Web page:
In a paper in *Physical Review Letters* [9], Dilano Saldin at the University of Wisconsin in Milwaukee and his coauthors report an exciting development–usage of *reciprocal-space* correlation functions to extract real-space structural information. Theirs is the first experimental confirmation of one of the ideas originated by Zvi Kam in the 1970s for x-ray scattering from dilute systems of identical particles [10, 11], where the individual particles are illuminated coherently (to use the current language) while interparticle distances exceed the coherence length. As Saldin *et al.* show, the single-particle coherent diffraction pattern can be phased by computational algorithms, hence inverted by a Fourier transform to an image of the particle. A rich variety of algorithms have been developed over the past few years, originating from the work of Fienup [12]. Data are iteratively Fourier transformed from reciprocal to real-space and back, while applying constraints in both spaces: the measured diffraction in reciprocal space and some “density modification” in real space. For the latter, Saldin *et al.* chose to use a so-called charge-flipping method in which the phase of low-lying electron density is reversed. It was established in the work of Bates [13] that in 2D and 3D the “oversampled” bandwidth-limited scattering amplitude (with missing phases) has a unique inverse in all but a few “pathological” cases where the amplitude function can be factorized.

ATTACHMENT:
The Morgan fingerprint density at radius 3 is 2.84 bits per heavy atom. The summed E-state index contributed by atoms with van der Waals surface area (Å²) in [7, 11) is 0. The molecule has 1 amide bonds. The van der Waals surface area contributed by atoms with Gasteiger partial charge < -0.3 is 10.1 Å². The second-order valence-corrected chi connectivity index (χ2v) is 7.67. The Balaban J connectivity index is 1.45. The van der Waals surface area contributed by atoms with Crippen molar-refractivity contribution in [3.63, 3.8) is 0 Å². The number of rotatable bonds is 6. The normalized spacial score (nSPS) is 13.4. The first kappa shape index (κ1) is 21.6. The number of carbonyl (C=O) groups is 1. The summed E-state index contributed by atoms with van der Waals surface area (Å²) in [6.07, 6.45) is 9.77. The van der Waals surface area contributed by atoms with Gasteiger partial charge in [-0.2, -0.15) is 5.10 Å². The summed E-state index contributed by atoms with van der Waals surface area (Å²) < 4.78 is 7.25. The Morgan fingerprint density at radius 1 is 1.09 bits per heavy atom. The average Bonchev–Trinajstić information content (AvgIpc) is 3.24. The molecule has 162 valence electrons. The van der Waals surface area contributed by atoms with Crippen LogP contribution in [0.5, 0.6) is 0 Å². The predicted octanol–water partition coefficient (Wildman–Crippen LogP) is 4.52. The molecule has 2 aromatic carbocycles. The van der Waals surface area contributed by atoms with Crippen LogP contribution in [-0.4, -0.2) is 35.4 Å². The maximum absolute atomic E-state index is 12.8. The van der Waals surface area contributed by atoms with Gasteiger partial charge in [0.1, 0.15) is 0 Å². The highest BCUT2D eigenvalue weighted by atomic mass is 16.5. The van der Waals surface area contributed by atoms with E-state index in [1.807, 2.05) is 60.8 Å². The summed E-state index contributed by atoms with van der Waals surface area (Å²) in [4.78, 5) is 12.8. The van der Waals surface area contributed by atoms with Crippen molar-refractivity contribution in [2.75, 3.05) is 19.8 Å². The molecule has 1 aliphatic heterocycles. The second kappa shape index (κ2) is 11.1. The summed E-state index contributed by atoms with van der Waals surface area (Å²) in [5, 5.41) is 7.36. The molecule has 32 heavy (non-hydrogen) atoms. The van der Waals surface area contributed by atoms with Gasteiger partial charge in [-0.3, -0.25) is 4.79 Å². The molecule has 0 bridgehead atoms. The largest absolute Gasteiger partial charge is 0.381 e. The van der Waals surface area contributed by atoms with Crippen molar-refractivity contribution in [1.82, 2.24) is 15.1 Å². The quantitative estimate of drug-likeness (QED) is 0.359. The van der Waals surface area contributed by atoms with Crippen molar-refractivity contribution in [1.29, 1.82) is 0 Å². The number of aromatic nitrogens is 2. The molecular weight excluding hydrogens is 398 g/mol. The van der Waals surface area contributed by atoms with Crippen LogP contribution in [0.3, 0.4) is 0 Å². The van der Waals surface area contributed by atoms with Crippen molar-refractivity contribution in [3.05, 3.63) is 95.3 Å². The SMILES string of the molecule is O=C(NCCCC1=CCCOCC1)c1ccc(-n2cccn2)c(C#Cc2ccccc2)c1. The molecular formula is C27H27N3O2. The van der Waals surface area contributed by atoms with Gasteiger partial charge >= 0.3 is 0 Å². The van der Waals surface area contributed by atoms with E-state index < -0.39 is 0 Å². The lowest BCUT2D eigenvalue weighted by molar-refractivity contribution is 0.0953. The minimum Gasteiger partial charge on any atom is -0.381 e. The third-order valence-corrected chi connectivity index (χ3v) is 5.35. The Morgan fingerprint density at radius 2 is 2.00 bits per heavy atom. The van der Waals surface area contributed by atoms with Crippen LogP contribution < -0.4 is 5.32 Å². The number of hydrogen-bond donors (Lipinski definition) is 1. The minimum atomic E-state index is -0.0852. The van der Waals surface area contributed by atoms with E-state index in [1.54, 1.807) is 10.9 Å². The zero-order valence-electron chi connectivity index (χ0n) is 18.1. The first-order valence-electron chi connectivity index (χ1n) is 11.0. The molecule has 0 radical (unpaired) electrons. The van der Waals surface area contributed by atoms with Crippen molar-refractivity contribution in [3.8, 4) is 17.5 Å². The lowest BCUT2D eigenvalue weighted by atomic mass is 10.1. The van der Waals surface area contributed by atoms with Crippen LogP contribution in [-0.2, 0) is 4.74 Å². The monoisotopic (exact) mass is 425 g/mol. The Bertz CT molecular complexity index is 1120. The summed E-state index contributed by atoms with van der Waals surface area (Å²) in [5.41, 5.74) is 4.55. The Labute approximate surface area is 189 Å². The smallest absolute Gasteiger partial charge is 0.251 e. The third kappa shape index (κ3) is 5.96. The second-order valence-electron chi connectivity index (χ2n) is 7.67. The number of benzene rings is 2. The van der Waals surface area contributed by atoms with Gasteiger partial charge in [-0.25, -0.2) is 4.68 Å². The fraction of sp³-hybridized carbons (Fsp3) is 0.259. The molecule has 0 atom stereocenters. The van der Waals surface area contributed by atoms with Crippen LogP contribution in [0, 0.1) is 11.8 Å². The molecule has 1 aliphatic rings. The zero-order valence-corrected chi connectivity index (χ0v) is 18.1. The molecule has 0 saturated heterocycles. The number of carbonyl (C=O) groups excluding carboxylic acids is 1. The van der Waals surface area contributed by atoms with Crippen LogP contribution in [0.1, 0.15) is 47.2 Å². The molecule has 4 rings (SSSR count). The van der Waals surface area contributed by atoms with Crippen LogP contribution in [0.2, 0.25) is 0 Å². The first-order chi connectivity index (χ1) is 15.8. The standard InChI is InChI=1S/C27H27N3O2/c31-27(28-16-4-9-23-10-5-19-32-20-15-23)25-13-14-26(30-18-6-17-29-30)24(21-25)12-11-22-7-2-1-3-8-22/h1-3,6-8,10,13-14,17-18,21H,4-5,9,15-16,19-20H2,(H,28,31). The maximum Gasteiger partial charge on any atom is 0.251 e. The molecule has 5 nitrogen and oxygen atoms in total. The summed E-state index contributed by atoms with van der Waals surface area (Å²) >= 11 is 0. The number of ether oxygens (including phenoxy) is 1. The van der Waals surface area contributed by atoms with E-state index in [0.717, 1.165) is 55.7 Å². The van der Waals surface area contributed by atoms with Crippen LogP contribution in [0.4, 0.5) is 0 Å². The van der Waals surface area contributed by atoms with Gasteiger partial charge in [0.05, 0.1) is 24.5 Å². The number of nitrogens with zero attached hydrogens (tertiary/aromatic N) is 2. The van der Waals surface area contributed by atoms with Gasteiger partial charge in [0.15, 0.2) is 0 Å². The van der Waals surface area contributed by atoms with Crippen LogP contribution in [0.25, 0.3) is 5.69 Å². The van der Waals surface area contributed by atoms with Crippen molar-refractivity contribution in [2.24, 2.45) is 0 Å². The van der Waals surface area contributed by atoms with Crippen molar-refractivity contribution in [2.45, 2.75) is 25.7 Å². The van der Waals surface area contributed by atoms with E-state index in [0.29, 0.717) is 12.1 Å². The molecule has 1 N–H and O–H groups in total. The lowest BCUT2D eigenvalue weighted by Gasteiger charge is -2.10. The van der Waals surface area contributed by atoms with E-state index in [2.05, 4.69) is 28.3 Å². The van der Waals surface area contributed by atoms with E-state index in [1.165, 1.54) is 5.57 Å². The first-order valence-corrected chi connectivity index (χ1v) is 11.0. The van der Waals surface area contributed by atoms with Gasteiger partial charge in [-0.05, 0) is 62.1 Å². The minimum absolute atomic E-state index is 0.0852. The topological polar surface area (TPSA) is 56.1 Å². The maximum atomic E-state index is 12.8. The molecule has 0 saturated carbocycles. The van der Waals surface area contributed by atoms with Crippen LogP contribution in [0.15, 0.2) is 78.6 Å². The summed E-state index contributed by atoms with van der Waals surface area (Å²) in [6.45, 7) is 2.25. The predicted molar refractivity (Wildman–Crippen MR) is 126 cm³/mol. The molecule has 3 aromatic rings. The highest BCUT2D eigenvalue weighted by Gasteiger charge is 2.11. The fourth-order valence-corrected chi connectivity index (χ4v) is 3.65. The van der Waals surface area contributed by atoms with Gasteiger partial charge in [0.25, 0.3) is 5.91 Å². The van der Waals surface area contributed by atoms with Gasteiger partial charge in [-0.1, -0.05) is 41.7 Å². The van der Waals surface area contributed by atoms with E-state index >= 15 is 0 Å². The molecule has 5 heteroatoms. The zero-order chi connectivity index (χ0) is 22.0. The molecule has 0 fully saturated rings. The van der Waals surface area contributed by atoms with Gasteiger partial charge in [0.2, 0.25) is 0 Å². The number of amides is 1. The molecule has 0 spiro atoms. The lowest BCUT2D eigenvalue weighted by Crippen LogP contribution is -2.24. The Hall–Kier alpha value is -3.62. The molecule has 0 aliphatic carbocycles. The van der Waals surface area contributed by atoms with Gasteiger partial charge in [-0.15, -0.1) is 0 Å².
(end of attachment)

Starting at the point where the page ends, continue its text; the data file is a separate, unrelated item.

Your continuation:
The innovation in Saldin *et al.*’s paper is the extraction of the single-particle coherent diffraction pattern from the superposition of many copies of it that have different random orientations [14]. As illustrated in Fig. 1, the diffraction pattern measured from a small number of isolated particles is the intensity superposition of multiple single-particle patterns. Reverting to the pattern of just one particle is achieved by evaluating the angular correlation function of the many-particle scattered intensity, divided into thin shells of reciprocal space. This is then Fourier transformed and transformed back again to the reciprocal space intensity distribution, after applying the assumption that the Fourier modulus is real and positive in each shell. A smoothing step is used to fill in the missing data around the beam stop needed for the measurement. The paper presents clear images of $90\times 25\phantom{\rule{0.333em}{0ex}}\text{nm}$ rod-shaped nanoparticles, measured by x-ray scattering while randomly distributed in 2D on a supporting membrane. Kam’s original application, also shown in Fig. 1, was for solutions of rod-shaped tobacco mosaic virus particles of similar dimensions, for which the 3D extension of Saldin’s method would be admirably suited [10]. Alternatively, if the virus particles are diluted further, snapshot views of individual particles could be obtained with a sufficiently powerful source, as has recently been achieved at the XFEL at Stanford [15].

The same angular correlation function used by Saldin *et al.* has been applied to study orientational order in colloidal glasses [16]. The coherent x-ray diffraction pattern of a concentrated suspension of polymethylmethacrylate (PMMA) particles was dissected into narrow radial shells. At certain radii of reciprocal space, the angular correlations were found to show fivefold symmetry, in addition to the expected four- and sixfold symmetries. This suggests that the colloidal particles have fivefold packing on those corresponding distance scales in real space. This powerful x-ray method, and its generalization [17], could be extended to the atomic resolution structure of amorphous materials, already under investigation by electron diffraction in fluctuation microscopy [4]. When combined with the ability to take snapshots of moving matter, using XFELs, these reciprocal-space angular correlation methods will enable widespread investigation of local order in liquids or more excited states of condensed matter.